Worried man listening to a ringing in his ear. Tinnitus concept

Tinnitus is an extremely common condition of the ear. Some estimates suggest that 10 percent of people experience tinnitus at one time or another, making it one of the most common health conditions in the world. Even though the most common manifestation of tinnitus is a phantom ringing or buzzing in your ear, it can also present as other sounds too.

Unfortunately, the causes of tinnitus aren’t as obvious as the symptoms. Some of the wide array of tinnitus causes are temporary, while others can be more long term.

That’s why your environment can be very important. If the background sound of your particular environment is very loud, you may be harming your hearing. This environmental tinnitus might sometimes be permanent or it might sometimes react to changes to make your environment quieter.

Why do so many individuals experience tinnitus?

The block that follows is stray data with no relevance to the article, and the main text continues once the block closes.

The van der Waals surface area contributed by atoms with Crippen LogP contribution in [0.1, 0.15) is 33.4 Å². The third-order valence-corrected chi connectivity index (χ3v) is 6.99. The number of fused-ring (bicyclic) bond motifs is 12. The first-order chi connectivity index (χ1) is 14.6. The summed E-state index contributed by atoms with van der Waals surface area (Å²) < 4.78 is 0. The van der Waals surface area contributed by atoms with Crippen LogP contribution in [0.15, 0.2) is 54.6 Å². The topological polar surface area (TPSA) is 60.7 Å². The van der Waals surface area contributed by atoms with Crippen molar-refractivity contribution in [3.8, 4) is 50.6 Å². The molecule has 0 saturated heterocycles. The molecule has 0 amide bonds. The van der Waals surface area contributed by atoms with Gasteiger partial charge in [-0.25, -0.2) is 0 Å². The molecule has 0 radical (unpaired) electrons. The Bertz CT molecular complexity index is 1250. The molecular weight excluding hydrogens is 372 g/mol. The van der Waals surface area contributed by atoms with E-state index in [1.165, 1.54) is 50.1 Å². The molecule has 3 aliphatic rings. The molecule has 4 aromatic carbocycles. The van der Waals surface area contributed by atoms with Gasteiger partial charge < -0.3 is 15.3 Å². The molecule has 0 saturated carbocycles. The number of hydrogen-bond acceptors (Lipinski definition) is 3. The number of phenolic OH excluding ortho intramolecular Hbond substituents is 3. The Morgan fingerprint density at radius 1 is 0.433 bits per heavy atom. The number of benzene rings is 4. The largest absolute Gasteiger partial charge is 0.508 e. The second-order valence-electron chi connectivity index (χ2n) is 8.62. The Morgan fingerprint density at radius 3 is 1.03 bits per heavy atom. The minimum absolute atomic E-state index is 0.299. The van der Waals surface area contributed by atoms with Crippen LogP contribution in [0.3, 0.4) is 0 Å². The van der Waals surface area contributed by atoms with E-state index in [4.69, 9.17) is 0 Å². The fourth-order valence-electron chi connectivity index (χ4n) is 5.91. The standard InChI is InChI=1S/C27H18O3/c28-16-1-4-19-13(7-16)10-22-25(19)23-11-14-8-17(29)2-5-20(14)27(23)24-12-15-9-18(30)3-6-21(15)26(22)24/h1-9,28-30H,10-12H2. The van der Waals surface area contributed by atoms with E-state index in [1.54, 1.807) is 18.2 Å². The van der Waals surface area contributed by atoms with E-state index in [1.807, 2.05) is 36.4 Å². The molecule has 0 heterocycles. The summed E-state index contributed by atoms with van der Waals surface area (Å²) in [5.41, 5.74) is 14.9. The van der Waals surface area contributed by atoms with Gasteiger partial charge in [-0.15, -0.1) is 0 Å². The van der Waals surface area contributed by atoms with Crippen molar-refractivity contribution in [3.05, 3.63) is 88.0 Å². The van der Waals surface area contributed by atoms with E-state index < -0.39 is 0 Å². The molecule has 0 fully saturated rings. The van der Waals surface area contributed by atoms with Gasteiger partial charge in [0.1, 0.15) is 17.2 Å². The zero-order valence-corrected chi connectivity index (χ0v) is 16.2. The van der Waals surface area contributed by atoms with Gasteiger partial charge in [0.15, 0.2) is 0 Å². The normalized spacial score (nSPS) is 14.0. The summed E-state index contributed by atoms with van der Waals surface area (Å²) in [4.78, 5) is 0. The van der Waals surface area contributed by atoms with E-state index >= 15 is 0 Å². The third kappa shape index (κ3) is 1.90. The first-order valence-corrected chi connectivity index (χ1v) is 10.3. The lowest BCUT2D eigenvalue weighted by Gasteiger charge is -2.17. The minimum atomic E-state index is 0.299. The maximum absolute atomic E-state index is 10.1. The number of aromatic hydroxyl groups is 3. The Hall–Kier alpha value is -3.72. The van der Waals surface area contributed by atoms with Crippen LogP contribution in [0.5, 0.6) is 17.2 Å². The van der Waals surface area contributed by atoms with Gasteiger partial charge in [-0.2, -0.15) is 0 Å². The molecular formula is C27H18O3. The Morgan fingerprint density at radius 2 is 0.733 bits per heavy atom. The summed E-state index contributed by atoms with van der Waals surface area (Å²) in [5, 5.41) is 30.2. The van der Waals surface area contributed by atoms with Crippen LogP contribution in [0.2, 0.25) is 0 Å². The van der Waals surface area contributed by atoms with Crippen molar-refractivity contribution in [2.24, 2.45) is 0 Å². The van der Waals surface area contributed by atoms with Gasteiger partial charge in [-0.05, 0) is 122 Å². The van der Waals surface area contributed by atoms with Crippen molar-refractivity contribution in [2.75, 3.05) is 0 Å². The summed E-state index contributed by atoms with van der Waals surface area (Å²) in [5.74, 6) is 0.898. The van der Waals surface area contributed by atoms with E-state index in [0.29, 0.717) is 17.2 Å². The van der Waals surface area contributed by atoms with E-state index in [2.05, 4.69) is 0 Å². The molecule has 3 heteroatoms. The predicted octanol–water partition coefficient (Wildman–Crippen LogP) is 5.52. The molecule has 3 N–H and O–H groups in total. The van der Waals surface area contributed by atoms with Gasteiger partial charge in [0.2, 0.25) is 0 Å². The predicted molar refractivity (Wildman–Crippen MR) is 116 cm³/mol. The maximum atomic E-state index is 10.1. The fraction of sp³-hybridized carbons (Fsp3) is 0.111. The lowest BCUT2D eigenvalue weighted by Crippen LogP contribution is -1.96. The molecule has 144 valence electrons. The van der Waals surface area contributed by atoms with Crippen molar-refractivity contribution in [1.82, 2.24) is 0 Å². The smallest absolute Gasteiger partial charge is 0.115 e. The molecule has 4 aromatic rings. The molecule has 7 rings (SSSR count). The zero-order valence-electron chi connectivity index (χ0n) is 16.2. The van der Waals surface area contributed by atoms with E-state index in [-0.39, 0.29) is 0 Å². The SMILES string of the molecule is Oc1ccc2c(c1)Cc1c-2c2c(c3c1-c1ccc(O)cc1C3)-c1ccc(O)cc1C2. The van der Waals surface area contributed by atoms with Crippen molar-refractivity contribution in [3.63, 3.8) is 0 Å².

When you hear noises that aren’t actually present, that’s tinnitus. For most individuals, tinnitus manifests as a buzzing or ringing, but it may perhaps also present as rumbling, humming, screeching, or other noises as well. The sounds are typically rhythmic in nature. Tinnitus will normally clear itself up after a short period of time. Though not as common, chronic tinnitus is effectively permanent.

There are a couple of reasons why tinnitus is so prevalent. Firstly, environmental factors that can contribute to tinnitus are fairly prevalent. The second reason is that tinnitus is usually a symptom of a root condition or injury. Put simply, there are lots of such injuries or conditions that can trigger tinnitus. Consequently, tinnitus tends to be rather common.

How is tinnitus affected by environmental factors?

There are a wide variety of factors that can contribute to tinnitus symptoms, including ototoxic chemicals and medicines. However, when the majority of individuals talk about “environment” in terms of tinnitus, they actually mean the noise. Some locations, such as noisy city streets, can get very loud. Likewise, anyone who works around industrial equipment all day would be at risk of their environment worsening their tinnitus.

These environmental factors can be incredibly important when considering your hearing health.